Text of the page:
I got into a semi-heated conversation about the infamous Puppy (Mill) Alley. For those of you unfamiliar, the AQHA Congress is the largest horse show in the United States, runs for two weeks and has every imaginable class and many, many purchases. Well I never have been because living in California meant it was SOYYYY too far away and since I moved east I mostly had Paints.
And frankly, I don’t understand Congress. I’ve never ever done it. For me it is a lot of money for a set of points. But for the folks at AQHA it’s like winning the equivalent of Westminster in the dog world. So yeah, I get it, I just don’t get it.
But in Congress, this area is called Puppy Alley. Puppy Alley has lots and lots of adorable adorable puppies. Lots and lots of soft and cuddly squeezables like dickens, take one home and love it puppies forever. For a nominal fee, the people of Congress allow you to install and sell your puppies.
The dark side is this, guess where the puppy mills bring their pups, and the Amish production breeders and clueless backyard let the deer breeders come to, well, CONGRESS! Because how can you resist a beloved puppy of sweetums?
And yes, there are some good breeders doing genetic testing there, but for the most part see above. Oh, and the best part? When Congress ends, many of these surplus puppies end up thrown into the pound. Columbus Animal Rescues Must Love October.
A friend of Rottie and I regret this on Facebook. A lady intervened who took her Golden there, who ended up with serious problems and was put to sleep at nine months of age. Some others too, sick puppies, puppies that weren’t socialized but of course a couple who got their beloved friend on the show weren’t happy.
They didn’t want to know anything about their dog. And I get it, I really do. We love our pets, but the fact is, for the most part, none of these dogs were well thought out with the proper genetic testing done on their parents, they were just made to make money. I’m so happy it worked for this guy but not everyone has a happy ending and all this does is allow people to keep making money and dogs to suffer.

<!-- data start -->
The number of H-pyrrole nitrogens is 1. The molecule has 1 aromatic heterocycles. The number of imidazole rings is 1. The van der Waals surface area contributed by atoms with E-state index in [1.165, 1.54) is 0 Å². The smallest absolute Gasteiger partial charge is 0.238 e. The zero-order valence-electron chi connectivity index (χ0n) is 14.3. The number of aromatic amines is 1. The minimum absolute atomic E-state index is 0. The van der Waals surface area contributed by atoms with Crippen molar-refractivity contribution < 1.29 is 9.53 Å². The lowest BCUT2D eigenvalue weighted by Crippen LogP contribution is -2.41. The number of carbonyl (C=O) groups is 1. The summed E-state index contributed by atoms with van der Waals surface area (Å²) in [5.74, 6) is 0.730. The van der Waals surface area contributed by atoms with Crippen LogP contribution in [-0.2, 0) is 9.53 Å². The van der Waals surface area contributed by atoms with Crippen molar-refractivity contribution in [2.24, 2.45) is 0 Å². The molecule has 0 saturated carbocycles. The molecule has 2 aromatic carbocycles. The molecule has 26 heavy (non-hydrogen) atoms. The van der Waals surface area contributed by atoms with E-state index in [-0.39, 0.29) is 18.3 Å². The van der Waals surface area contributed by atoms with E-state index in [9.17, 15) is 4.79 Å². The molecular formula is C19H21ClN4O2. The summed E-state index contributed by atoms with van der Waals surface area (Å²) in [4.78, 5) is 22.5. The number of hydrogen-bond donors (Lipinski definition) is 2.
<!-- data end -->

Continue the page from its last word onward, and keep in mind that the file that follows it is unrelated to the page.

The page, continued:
So the discussion deteriorated (no screaming or hurt feelings) and it came down to this. He proclaimed that he did not care that his dog did not meet the breed standard, he was a pet.
And it really got me thinking. The breed standard is, by definition, the definition of our breed and without it our dogs have no identity. Now I have no idea what he meant by that, maybe it’s the wrong color or his legs are too long or short or whatever.
But think of it this way. For horse people, doesn’t it bother you when someone proclaims that they have a registered quarter mile and that the horse has the hip of an Arab, the legs of a percheron, a large Roman nose, a sheep’s neck, and a stock knee that would make an envious Clydesdale? Oh, and then they want to breed him because he’s REGISTERED.
Oh yeah, horse people wince and wonder how the hell they can keep their faces straight. Well for dog people when you buy a dog and it doesn’t meet the breed standard and you don’t think about it other than dollar signs, this is how we feel.
Or maybe I should brag to people about my performance car and then point out my hybrid Prius. Hell, you can’t legally go over 65 and if you put it downhill it can go up to 70, so what’s the difference between a car and a car, right?
When I see an Australian, I want to see a dog that looks like an Australian, not a large border collie or a blackbird-like Corgi. Australian Shepherds should look like Australian Shepherds. Same with any other breed – the standard was made for a reason. They need to have some structure to do the job they were raised for. When they don’t, they most likely have physical problems.
And of course even with genetic testing you can run into problems, but through testing a good breeder can find ways to correct it or cut the line from their show and spay or neuter and go home. If you never test, you never know, and the risks are much lower in a good breeding program, then the uterus meets the sperm breeders.
I have spent so much money and time to find the perfect dad for my Australian, to make the progesterone, to do the genetic tests, the AI costs, etc. However, you talk to people and they think that if it is a pet, all of that is unnecessary. Well, tell that to the lady who had to put her nine-month-old pet to sleep – she spent thousands and yet he’s gone. I’m sure the * breeder * will have another batch brewed this year, and another batch of heartbroken owners this time next year.
And even sadder is despite the drum beat of people warning people: people are eagerly awaiting the arrival of those adorable puppies. A friend of mine suggested that instead of Puppy Alley I should open it up to rescues. Wouldn’t that be something much better? I would prefer that breed rescues and other rescues had the opportunity to find good homes to care for them.
Just a thought.